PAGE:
Are you worried that a loved one could be struggling with drug addiction or alcohol abuse? Learning the signs of addiction can help you determine whether they are battling an addiction so that you can get them substance abuse treatment as soon as possible.
Answering the tell-tale questions that point to a drinking or drug problem can be a challenge, however. How do you know when casual drinking becomes more than just that? Are the changes you are seeing the result of drugs, or is your child just being a teenager?
While a professional opinion is always your best bet, it is easier to identify substance abuse in a loved one if you know what you are looking for. These are just some of the physical, mental, and emotional signs that could indicate substance dependence.
When Drug Use Becomes Addiction
Not every person who takes drugs—either prescription or illegal—develops a substance abuse problem. Some people can take prescription or recreational drugs without developing a dependence on them. However, others can get sucked into addiction after just a few uses. It can be challenging to recognize whether a loved one’s use has turned into abuse, as the tipping point between the two is not clear cut.
So, what is substance abuse, and how does it differ for substance use?
The key here is that addiction and abuse are actually less about the type of substance, the amount taken, and the frequency of use. It is, in fact, more about how the substance is affecting the person’s everyday life. Substance use becomes substance abuse when it has a negative impact on work, home, school, hobbies, relationships and more.
There are undoubtedly physical changes when people become addicted to drugs or alcohol. Their mind is often so centered on acquiring and taking their drug of choice that they forget to do everyday things that would ordinarily contribute to their physical health and wellness.
Keep an eye on your loved one’s eating habits; they could forget to eat regularly or eat more than they usually do, and this will result in drastic weight loss or weight gain. They may also forego their usual daily hygiene habits—showering less often, brushing their teeth less, wearing dirty clothes, etc.
Changes in the body will depend on the drug of choice but may be accompanied by dilated pupils, skin color variations, sores on the body, track marks, loss of coordination, unexplained cuts and bruises, and red/broken capillaries.
Of course, everyone has behavioral changes every now and then, but addicts are often unpredictable and their behavioral changes are more frequent and noticeable. This could be something as simple as a lack of interest in things that they used to enjoy like hobbies and sports; active people can become lazy and unmotivated.
However, it can be a lot more erratic and manic. Addicts can display bouts of crying, violent mood swings, hysteria, anxiety, and depression, as well as irritability. Keep in mind that drug abuse often occurs alongside mental health issues and those that are predisposed to diseases like schizophrenia and manic depression are likely to display much more severe symptoms than before the substance abuse began.
Change in sleep patterns is another big indicator when it comes to recognizing a substance abuse problem. Sleep routines often become very erratic, such as falling asleep mid-conversation or sleeping at odd hours of the day. How these patterns change depending on the type of substance they are using.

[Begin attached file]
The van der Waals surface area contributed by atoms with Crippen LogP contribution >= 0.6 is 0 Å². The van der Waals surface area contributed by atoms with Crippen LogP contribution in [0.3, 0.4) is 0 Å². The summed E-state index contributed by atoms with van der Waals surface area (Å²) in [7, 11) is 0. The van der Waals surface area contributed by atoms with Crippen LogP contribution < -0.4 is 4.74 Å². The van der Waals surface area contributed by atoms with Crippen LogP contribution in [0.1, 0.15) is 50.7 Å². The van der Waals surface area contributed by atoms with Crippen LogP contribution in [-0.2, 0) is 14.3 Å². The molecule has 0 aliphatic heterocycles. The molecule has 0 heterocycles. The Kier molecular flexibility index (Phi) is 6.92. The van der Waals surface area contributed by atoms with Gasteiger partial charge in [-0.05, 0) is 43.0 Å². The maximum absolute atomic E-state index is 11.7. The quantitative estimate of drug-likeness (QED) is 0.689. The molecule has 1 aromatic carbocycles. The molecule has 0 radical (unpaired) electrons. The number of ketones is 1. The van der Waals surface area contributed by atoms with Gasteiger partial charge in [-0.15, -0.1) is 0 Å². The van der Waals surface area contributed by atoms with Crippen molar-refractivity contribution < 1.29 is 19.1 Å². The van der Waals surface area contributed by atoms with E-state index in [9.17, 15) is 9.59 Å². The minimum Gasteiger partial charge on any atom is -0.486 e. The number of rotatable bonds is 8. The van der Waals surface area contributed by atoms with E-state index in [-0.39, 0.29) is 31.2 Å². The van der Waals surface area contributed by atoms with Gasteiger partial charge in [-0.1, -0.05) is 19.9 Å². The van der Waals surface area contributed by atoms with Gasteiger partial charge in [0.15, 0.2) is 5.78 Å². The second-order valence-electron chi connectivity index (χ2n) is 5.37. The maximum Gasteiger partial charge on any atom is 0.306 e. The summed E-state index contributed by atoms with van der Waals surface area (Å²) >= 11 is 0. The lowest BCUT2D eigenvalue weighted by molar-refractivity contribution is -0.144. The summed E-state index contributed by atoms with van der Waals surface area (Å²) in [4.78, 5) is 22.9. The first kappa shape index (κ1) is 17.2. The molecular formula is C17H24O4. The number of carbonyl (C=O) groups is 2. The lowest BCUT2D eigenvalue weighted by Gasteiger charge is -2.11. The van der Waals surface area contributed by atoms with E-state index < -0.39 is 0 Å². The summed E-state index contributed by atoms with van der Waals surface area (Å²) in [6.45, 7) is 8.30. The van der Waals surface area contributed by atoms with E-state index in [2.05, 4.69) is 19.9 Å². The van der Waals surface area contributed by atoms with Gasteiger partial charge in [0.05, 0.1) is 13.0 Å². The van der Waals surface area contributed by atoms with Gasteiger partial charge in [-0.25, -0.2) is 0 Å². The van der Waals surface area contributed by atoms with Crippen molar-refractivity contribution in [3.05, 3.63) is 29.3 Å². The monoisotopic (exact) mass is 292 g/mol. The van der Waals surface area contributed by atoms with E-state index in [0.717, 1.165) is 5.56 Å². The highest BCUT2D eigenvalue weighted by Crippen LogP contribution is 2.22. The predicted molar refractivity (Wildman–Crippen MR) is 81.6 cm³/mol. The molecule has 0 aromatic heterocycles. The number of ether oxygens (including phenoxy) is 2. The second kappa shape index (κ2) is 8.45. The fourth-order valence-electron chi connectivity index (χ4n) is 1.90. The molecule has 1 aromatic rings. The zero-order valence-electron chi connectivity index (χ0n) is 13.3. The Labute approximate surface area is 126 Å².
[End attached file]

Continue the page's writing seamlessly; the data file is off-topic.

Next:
For example, stimulants like cocaine and methamphetamines will most likely keep people awake late into the night, but they will have a massive crash once the drugs wear off. However, users could keep taking large amounts to avoid the crash and sleep very little. Opiates like prescription painkillers and heroin, on the other hand, will slow the body down and will make users drowsy and sleep for longer periods than usual.
Substance abuse does not just impact the user—it has an overall effect on those around them too. The way that addicts interact with and behave with those they have close relationships is an accurate indicator if you are trying to determine whether your loved one has a substance abuse problem.
Close family relationships or friendships can often descend into violent arguments. Addicts often perceive normal conversations and interaction as provocations from others, and this will cause them to become defensive and argumentative. They will often struggle to hold conversations that came to them easily in the past too.
Addiction also causes people to isolate themselves, and they could suddenly distance themselves from long-held relationships. Family, friends, and spouses/partners will notice them retreating and refusing to interact on the same level that they once did.
One of the most significant issues when it comes to the deterioration of relationships is the constant need to ask for money. In the beginning, people will be more than happy to help in most cases, but they begin to pull away when the user starts to ask more frequently; they are unlikely to pay back any money that they have borrowed and become agitated when refused more. It is at this stage where addicts usually turn to petty theft from loved ones.
What to Do for Your Loved One
It is important to keep in mind that substance abuse does not have to determine the rest of your loved one’s life. Getting them into drug rehab is an utmost priority if you think that they need drug addiction help. However, not everyone is willing to seek drug addiction treatment, and may deny that they have a problem. The best that you can do is talk kindly and gently to your loved one and try to get them to seek the professional help that they need.
Getting help is the first step on the journey to recovery, and it’s undoubtedly the hardest and bravest one that an addict will take. If you suspect your loved one has a substance abuse problem and you are seeking help, do not hesitate to get in contact with us.